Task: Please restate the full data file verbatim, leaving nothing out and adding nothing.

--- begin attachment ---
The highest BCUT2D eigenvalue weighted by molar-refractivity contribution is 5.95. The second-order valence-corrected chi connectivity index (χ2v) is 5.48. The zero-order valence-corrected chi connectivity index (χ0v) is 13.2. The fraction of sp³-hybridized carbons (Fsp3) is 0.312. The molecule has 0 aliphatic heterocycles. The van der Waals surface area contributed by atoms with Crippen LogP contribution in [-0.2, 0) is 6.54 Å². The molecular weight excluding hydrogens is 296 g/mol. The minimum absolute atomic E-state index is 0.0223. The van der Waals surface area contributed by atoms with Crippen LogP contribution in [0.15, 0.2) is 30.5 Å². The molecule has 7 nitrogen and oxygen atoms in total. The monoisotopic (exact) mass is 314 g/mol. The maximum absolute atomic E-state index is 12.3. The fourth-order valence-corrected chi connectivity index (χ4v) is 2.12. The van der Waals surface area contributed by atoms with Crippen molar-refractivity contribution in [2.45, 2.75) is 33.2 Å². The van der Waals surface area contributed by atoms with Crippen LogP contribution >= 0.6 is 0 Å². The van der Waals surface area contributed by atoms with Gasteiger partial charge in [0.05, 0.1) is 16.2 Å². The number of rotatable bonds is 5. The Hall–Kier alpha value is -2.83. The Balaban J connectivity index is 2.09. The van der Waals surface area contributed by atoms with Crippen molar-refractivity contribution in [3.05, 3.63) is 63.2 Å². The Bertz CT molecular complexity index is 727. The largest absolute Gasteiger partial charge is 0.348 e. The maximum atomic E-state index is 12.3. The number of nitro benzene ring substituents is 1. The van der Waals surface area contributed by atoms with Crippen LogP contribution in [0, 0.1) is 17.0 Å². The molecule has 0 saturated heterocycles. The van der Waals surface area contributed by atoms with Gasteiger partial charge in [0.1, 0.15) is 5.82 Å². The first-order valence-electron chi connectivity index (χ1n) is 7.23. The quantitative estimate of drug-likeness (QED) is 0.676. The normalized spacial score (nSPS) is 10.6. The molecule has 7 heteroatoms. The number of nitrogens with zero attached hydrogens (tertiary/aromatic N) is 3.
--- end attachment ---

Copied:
The highest BCUT2D eigenvalue weighted by molar-refractivity contribution is 5.95. The second-order valence-corrected chi connectivity index (χ2v) is 5.48. The zero-order valence-corrected chi connectivity index (χ0v) is 13.2. The fraction of sp³-hybridized carbons (Fsp3) is 0.312. The molecule has 0 aliphatic heterocycles. The van der Waals surface area contributed by atoms with Crippen LogP contribution in [-0.2, 0) is 6.54 Å². The molecular weight excluding hydrogens is 296 g/mol. The minimum absolute atomic E-state index is 0.0223. The van der Waals surface area contributed by atoms with Crippen LogP contribution in [0.15, 0.2) is 30.5 Å². The molecule has 7 nitrogen and oxygen atoms in total. The monoisotopic (exact) mass is 314 g/mol. The maximum absolute atomic E-state index is 12.3. The fourth-order valence-corrected chi connectivity index (χ4v) is 2.12. The van der Waals surface area contributed by atoms with Crippen molar-refractivity contribution in [2.45, 2.75) is 33.2 Å². The van der Waals surface area contributed by atoms with Crippen LogP contribution >= 0.6 is 0 Å². The van der Waals surface area contributed by atoms with Gasteiger partial charge in [0.05, 0.1) is 16.2 Å². The number of rotatable bonds is 5. The Hall–Kier alpha value is -2.83. The Balaban J connectivity index is 2.09. The van der Waals surface area contributed by atoms with Crippen molar-refractivity contribution in [3.05, 3.63) is 63.2 Å². The Bertz CT molecular complexity index is 727. The largest absolute Gasteiger partial charge is 0.348 e. The maximum atomic E-state index is 12.3. The number of nitro benzene ring substituents is 1. The van der Waals surface area contributed by atoms with Crippen LogP contribution in [0, 0.1) is 17.0 Å². The molecule has 0 saturated heterocycles. The van der Waals surface area contributed by atoms with Gasteiger partial charge in [0.1, 0.15) is 5.82 Å². The first-order valence-electron chi connectivity index (χ1n) is 7.23. The quantitative estimate of drug-likeness (QED) is 0.676. The normalized spacial score (nSPS) is 10.6. The molecule has 7 heteroatoms. The number of nitrogens with zero attached hydrogens (tertiary/aromatic N) is 3.